Everything You Wanted To Know About Casino Markers
Imagine you’re at a Las Vegas casino, and you run out of money. After filling out a casino marker application, you are offered up to $98,000 worth of markers. Even though your bank account doesn’t contain that much money, you don’t worry about it because you only plan on using a couple thousand dollars, and your luck has to turn at some point, right? Unfortunately, you start pressing, maybe drink too much, and extend your credit to its limit. After the dust settles, the casino comes calling, and you can’t cover your losses. Before you know it, the District Attorney’s Office has filed felony charges against you on behalf of the casino, and you are left facing a prison sentence.
This scenario may seem far-fetched, but it happens to about 20,000 people each year. In fact, an executive from California was recently found guilty in criminal court for over $300,000 worth of casino marker debt, and a Wisconsin man stood before a grand jury in 2010 for defaulting on casino markers totaling $3.75 million.
Gambling markers are big business here in Las Vegas. If you qualify for one, a casino will gladly grant you one at your peril. Here are some things you need to know about Las Vegas casino markers before you go down that road.
Casino Marker Explanation
Casino markers are generally defined as short-term, no-interest credit lines extended by casinos. In reality, however, this explanation is extremely misleading. Because gambling institutions treat these markers as credit when they give them out, many people assume that they are no different from credit card lines of credit.
This couldn’t be further from the truth. The law describes Las Vegas casino markers as checks, and unpaid casino markers can be prosecuted under Nevada bad check laws.
The Process Of Obtaining A Casino Marker
Before receiving a casino marker, the patron must complete a credit application asking for information such as his name, social security number and complete bank account information. Once approved, the gambler can request a marker for a specific amount, which is then printed in the cage or the pit. The customer must sign the marker, after which he is free to redeem it in the form of chips or cash to use at the slot machines.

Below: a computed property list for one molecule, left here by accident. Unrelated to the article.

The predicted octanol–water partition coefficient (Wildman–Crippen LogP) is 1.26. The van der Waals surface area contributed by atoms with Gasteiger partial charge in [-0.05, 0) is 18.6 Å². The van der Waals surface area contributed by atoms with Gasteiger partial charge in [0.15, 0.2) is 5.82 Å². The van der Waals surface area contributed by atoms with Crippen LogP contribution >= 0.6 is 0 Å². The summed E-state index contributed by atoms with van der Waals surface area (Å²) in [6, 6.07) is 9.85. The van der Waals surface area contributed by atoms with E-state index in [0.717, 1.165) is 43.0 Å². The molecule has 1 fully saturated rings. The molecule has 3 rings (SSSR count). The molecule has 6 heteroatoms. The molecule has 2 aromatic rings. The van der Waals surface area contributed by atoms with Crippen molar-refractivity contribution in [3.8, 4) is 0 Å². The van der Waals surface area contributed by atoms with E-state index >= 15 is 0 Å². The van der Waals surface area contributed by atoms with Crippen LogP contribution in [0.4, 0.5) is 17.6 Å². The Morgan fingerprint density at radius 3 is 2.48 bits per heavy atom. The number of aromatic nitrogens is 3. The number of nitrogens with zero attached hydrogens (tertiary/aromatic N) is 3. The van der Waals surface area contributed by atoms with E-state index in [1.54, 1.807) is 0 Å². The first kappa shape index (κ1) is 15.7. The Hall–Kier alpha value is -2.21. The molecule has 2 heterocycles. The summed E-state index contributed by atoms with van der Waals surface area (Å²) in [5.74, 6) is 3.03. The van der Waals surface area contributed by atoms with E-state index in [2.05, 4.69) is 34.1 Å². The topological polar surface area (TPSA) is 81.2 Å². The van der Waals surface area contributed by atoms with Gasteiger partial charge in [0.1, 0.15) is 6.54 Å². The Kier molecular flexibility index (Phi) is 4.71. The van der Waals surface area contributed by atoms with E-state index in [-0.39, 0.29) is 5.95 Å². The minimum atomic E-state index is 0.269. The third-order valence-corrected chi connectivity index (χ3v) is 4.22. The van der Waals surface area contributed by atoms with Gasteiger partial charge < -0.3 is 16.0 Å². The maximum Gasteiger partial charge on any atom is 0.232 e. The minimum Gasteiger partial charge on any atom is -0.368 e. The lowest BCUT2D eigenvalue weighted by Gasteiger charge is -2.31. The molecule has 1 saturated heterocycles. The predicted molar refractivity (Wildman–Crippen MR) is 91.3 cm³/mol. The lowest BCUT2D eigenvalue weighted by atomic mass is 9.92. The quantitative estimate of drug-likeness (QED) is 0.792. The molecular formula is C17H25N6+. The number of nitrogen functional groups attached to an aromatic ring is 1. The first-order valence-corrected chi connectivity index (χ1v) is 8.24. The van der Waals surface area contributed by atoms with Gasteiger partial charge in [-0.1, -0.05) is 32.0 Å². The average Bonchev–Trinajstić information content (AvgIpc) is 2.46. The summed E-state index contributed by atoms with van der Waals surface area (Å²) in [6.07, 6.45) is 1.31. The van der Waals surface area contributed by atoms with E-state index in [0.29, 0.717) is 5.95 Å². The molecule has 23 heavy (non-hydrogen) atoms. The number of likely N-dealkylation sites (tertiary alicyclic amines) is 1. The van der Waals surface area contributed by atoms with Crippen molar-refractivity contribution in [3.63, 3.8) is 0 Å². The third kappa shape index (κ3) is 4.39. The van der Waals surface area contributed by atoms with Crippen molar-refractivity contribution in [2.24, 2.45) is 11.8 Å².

Gambling markers are interest-free, provided that the borrower repays them within the specified period of time. For Nevada casino debts, the timetable is usually around thirty days. After this, some clubs may offer a payment plan to patrons who request it, but they are not required to do so. If they do agree to take installment payments, they will charge interest. More often than not, they will simply press charges against those who default on the casino marker. Casinos can be intensely aggressive about pursuing these claims.
The Collection Process
After thirty days of nonpayment, the casino attempts to withdraw the funds from the bank account on the credit application. If the money isn’t available, the gaming hall is required to send a certified letter giving the customer ten days to pay. In the event that the marker still isn’t redeemed, the casino turns the case over to the District Attorney’s Office, who then sends another ten day notice with an additional 5 to 10 percent added in fees. After that, if the money is still outstanding the person can be arrested and prosecuted to the furthest extent of the law.
In Nevada, failing to pay a casino marker is an extremely serious offense. It carries the punishment of at least one year in prison and a fine of up to $10,000. Moreover, prison incarceration does not wipe out the debt–that unlucky person will still owe the casino when released from prison, and may face wage garnishment.
At the discretion of the District Attorney’s Office, additional felonies, like Burglary, may be charged, depending on the particular circumstances.
Nevada law assumes an intent to defraud the casino, and cases are prosecuted in criminal court. Because it is considered a criminal matter, even bankruptcy will not free a person of the debt.
What To Do If You Have Defaulted On A Casino Marker
If you have outstanding Las Vegas casino markers that you can’t pay, it is vital that you contact an attorney as soon as the casino notifies you of the debt. The longer you delay, the greater the penalties you potentially face. If you wait too long, you can be arrested anywhere and extradited back to Nevada, which could mean a very long car or plane ride in handcuffs. A lawyer can stop this process, help you fight the charges, and stay out of prison, give us a call today at 702-463-5590.